Saturday, October 17, 2009

After Apple Picking -OR- Where Robert Frost Went Wrong

There are two ancient apple trees on the farm. Best guesses place them over the age of eighty, but no one is really sure. One is a yellow variety, probably close to a Delicious, and the other is similar to what we know as a McIntosh, but tangy like a Granny Smith. The last few years brought some pretty terrific apple crops. This year, due largely to the disgusting weather, there was far less fruit. But apple-picking day is not really about quantity; it's about making cider with what apples are ripe and drinking whatever's left of last year's hard cider.

Robert Frost, of course, had that great poem about carefully picking apples from the boughs by hand, making sure they didn't hit the ground, then growing so weary from the long day on the ladder he wishes for nothing more than to hibernate like a woodchuck. Seriously, he wrote that. Except, when he wrote it, it was pretty.

Our apple picking didn't end pretty, like Frost's poem does, but at least "overtired" was not an appropriate description of our state of mind.

First, Cecily, my sister, climbes the trees. She's always been limber, and only fell out once, so she still has the job. There's no "Cherish in hand, lift down, and not let fall", either. She just shakes like an epileptic and brings apples plummeting to the ground. They bruise and break, but who cares? They're meant for the "apple-cider heap".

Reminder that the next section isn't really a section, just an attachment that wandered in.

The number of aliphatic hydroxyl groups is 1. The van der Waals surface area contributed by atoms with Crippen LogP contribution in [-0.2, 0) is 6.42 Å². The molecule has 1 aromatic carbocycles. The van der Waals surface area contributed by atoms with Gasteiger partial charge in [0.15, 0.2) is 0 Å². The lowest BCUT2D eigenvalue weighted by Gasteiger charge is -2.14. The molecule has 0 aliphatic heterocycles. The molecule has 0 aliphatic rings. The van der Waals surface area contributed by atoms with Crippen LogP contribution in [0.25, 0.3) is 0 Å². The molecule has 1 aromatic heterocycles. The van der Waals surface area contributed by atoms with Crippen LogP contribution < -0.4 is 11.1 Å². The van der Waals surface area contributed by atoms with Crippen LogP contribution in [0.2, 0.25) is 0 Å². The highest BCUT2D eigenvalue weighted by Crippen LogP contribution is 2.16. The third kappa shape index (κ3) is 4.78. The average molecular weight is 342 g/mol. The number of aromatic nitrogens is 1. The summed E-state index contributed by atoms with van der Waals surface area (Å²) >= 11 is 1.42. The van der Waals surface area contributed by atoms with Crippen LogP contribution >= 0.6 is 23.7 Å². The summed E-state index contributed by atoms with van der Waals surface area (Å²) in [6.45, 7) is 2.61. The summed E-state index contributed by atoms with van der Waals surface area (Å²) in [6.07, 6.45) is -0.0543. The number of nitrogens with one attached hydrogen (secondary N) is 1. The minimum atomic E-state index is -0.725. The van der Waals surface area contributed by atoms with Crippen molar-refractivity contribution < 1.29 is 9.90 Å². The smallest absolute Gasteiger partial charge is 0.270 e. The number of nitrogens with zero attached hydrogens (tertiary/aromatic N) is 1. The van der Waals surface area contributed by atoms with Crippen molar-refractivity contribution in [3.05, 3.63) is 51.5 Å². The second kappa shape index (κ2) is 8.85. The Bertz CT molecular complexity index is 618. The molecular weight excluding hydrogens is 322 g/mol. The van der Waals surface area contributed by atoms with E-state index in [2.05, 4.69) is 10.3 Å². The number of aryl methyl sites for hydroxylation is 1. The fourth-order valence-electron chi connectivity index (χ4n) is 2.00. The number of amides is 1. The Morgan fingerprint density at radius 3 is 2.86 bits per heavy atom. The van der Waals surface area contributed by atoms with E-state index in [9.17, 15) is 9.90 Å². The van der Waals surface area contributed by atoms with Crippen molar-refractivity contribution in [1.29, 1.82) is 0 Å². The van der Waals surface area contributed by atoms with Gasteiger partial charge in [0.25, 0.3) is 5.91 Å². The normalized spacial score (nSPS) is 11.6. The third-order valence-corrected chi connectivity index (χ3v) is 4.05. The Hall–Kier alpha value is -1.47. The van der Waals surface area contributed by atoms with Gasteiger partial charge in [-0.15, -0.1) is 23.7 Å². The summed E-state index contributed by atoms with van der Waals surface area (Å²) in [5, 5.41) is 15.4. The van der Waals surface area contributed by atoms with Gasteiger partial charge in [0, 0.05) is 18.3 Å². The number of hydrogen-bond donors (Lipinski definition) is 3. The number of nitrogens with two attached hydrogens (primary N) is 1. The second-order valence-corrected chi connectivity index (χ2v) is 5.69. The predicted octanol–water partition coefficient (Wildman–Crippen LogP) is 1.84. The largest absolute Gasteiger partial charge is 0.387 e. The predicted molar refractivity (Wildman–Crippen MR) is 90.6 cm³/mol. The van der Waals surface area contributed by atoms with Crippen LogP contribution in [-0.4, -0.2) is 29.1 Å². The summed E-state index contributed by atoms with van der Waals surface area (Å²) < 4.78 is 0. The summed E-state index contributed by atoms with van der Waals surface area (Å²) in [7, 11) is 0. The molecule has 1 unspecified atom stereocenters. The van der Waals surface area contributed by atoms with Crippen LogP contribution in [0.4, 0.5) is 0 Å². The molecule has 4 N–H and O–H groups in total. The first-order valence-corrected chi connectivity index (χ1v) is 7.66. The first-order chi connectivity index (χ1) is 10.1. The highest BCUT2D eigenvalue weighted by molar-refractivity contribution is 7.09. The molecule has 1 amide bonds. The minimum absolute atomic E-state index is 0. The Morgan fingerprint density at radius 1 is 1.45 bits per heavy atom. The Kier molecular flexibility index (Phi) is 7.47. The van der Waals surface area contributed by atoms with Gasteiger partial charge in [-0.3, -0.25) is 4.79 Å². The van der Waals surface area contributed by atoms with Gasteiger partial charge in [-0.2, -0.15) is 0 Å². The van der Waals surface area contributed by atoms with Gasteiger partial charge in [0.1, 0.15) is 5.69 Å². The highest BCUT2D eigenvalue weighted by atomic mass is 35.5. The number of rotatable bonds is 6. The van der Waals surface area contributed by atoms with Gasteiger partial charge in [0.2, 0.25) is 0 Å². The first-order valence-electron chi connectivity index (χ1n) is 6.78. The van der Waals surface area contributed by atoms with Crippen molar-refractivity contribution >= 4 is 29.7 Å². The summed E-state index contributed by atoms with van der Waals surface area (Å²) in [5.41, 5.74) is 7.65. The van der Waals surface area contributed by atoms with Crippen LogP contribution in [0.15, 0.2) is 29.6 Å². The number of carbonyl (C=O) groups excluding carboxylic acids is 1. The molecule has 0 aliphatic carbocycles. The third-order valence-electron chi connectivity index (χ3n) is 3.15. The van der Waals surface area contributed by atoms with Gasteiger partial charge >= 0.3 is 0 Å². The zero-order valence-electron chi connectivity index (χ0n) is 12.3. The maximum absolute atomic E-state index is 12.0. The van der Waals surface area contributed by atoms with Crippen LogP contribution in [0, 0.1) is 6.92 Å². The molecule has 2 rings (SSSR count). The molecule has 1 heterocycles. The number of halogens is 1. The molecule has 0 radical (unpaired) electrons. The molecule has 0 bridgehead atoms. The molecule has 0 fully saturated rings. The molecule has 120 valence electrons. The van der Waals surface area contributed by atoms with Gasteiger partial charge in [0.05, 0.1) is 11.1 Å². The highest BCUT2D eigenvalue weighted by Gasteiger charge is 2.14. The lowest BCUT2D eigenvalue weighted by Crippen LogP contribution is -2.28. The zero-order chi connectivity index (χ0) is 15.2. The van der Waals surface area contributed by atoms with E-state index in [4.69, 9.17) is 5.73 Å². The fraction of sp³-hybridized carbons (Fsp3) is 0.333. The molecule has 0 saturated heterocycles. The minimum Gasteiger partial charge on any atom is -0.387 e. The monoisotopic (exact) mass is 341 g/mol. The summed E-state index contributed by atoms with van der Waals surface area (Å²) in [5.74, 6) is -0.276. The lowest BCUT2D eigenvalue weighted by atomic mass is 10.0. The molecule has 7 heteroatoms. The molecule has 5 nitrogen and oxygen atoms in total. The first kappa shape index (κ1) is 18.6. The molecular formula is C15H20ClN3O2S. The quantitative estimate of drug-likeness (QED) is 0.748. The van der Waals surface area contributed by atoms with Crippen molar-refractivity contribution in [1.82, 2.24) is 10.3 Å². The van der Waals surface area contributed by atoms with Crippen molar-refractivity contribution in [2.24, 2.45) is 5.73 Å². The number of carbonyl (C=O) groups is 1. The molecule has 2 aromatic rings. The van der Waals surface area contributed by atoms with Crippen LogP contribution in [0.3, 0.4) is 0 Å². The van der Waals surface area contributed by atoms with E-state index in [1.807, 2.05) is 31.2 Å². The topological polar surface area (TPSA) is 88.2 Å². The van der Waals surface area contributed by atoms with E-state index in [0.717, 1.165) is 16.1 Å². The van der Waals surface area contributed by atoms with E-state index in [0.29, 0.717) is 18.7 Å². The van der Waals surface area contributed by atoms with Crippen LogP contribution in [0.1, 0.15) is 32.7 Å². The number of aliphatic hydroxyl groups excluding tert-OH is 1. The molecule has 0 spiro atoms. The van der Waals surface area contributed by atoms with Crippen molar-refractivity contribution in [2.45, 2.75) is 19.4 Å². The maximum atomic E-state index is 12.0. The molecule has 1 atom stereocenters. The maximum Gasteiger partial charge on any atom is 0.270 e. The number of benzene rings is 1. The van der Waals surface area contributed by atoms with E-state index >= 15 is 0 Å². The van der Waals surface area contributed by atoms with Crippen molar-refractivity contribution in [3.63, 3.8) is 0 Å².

Above, Cecily, making it rain apples, like dolla' dolla' bills, y'all.

We gathered the apples in the trailer of the tractor, drove them down the hill to the house and washed them off. This is when we started drinking last year's hard cider and a few growlers that Alan and Jesse picked up from the near-by Sly Fox brewery.

(On a side note, I love typing the word brewery. It's like playing that children's song on the piano, using only the black keys.)

We've got this old cider press that lives in the barn. It's slow going, but that doesn't really matter, it still works. We all took turns rotating from job to job. Drinking, naturally, is included in the work rotation.

A few hours later we ended up with something like fifteen gallons of fresh cider. Most people took some home and I put five gallons in a bucket to ferment for next year. It was a fine day.

Here, Jesse York, beverage expert and cider drinker, at the end of a long, hard day. Sara Bomberger took these nice photographs, including this one of Jesse and his take-home.

More later about hard cider and cooking with cider where we will undoubtedly hear more from Alan, the guy in this next picture.
Alan, having more fun on apple-picking day than Robert Frost had in his entire life.